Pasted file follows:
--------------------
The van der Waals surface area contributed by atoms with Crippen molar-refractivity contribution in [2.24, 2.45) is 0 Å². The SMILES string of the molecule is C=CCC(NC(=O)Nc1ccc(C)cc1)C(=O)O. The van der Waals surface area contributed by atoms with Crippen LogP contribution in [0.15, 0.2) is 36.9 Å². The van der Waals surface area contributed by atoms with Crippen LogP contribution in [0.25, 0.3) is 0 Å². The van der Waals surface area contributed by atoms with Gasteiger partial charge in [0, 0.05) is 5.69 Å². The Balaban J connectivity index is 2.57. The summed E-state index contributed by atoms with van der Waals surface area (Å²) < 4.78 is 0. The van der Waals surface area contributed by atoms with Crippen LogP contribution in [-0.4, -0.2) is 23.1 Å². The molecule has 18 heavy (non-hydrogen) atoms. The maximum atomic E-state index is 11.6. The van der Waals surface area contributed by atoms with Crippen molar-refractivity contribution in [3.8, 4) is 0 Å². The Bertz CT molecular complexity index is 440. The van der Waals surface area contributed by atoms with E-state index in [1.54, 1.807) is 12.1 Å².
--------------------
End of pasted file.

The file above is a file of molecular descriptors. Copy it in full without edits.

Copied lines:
The van der Waals surface area contributed by atoms with Crippen molar-refractivity contribution in [2.24, 2.45) is 0 Å². The SMILES string of the molecule is C=CCC(NC(=O)Nc1ccc(C)cc1)C(=O)O. The van der Waals surface area contributed by atoms with Crippen LogP contribution in [0.15, 0.2) is 36.9 Å². The van der Waals surface area contributed by atoms with Crippen LogP contribution in [0.25, 0.3) is 0 Å². The van der Waals surface area contributed by atoms with Gasteiger partial charge in [0, 0.05) is 5.69 Å². The Balaban J connectivity index is 2.57. The summed E-state index contributed by atoms with van der Waals surface area (Å²) < 4.78 is 0. The van der Waals surface area contributed by atoms with Crippen LogP contribution in [-0.4, -0.2) is 23.1 Å². The molecule has 18 heavy (non-hydrogen) atoms. The maximum atomic E-state index is 11.6. The van der Waals surface area contributed by atoms with Crippen molar-refractivity contribution in [3.8, 4) is 0 Å². The Bertz CT molecular complexity index is 440. The van der Waals surface area contributed by atoms with E-state index in [1.54, 1.807) is 12.1 Å².